Diane Abbott MP for Hackney North and Stoke Newington made a speech last week in the Houses of Commons, on the devastating impact legal aid cuts would have on a vast number of people across the country.
Diane received support from all sides of the House when mentioning the effect that cuts will have on several practicing lawyers, who even with legal aid funding in place already earn very little and struggle to keep up with growing workloads. Revisions to the legal aid budget were made last November when Justice Minister Kenneth Clarke announced a £350m cut per year to the £2bn legal aid budget. It is estimated that this will lead to 500,000 fewer cases or a 25% fall in the number of people helped annually through legal aid.
Diane also heavily criticised the notion that the work done by organisations such as the Hackney Community Law Centre (HCLC) could be substituted for over-the-phone advice. She cited the fact that many of her own constituents that use the HCLC’s services are not native English speakers and would therefore be dissuaded from using a telephone service.
Diane had this to say after the debate:
“Legal aid must simply not be cut. After numerous discussions with a range of interests on this issue and having left this debate today, it remains difficult to see the positives that arrive from changes to legal aid funding. The savings made from cutting the budget will be far outweighed by the ruinous impact this will have on hundreds of thousands of people from all walks of life.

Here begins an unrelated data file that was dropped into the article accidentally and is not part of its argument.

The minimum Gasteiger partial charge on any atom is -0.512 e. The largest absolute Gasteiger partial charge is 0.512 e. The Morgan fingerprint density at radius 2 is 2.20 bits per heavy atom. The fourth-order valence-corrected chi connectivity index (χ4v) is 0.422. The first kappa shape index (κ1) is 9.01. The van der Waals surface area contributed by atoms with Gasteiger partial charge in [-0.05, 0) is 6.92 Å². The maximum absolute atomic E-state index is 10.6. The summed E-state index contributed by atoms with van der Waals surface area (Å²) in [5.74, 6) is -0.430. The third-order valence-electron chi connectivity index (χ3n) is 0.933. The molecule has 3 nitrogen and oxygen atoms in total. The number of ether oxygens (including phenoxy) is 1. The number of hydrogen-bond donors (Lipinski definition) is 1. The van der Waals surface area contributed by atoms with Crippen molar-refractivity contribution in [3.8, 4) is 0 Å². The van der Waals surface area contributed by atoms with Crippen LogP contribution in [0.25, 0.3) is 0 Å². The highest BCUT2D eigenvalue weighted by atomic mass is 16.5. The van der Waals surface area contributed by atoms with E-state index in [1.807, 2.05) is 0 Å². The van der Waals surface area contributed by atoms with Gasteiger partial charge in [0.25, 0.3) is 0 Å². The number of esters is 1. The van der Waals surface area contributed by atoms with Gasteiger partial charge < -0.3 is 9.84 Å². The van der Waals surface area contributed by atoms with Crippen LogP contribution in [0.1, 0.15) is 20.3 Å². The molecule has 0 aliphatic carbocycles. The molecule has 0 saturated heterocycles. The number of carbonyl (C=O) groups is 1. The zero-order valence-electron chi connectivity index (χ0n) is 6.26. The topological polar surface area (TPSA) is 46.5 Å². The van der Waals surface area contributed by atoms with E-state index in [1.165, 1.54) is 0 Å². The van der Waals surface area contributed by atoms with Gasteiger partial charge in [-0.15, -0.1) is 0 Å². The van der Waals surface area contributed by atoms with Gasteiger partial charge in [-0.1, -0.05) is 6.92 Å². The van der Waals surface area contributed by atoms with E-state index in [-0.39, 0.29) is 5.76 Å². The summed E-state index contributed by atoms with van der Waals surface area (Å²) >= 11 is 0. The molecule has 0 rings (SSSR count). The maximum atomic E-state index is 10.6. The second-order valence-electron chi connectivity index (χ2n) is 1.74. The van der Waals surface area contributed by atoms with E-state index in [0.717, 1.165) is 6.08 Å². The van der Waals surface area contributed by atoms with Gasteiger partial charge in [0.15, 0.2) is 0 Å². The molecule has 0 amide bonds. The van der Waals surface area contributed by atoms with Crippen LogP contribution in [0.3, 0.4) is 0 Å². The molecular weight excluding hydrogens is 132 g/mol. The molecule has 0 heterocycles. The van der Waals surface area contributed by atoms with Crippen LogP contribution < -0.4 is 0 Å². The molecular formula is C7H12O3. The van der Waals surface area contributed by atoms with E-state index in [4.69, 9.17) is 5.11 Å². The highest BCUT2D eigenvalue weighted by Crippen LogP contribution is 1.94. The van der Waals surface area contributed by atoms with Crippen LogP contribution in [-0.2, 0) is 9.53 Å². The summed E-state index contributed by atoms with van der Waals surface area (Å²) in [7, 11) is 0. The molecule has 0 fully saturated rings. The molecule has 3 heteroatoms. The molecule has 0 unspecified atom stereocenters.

“Legal aid does so much to help those who couldn’t necessarily afford it, fight for the rights that you or I would take for granted. Whether it be a bitter employment dispute, a victim of domestic abuse sealing an injunction against an abusive partner, or a disabled person fighting for access to disability benefits that they rightly deserve, legal aid pays for all of this. To suggest that this can be replaced by a call centre-style telephone answering service is insulting to the legal professionals who dedicate their lives to helping ordinary people in our communities.
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Notes to Editors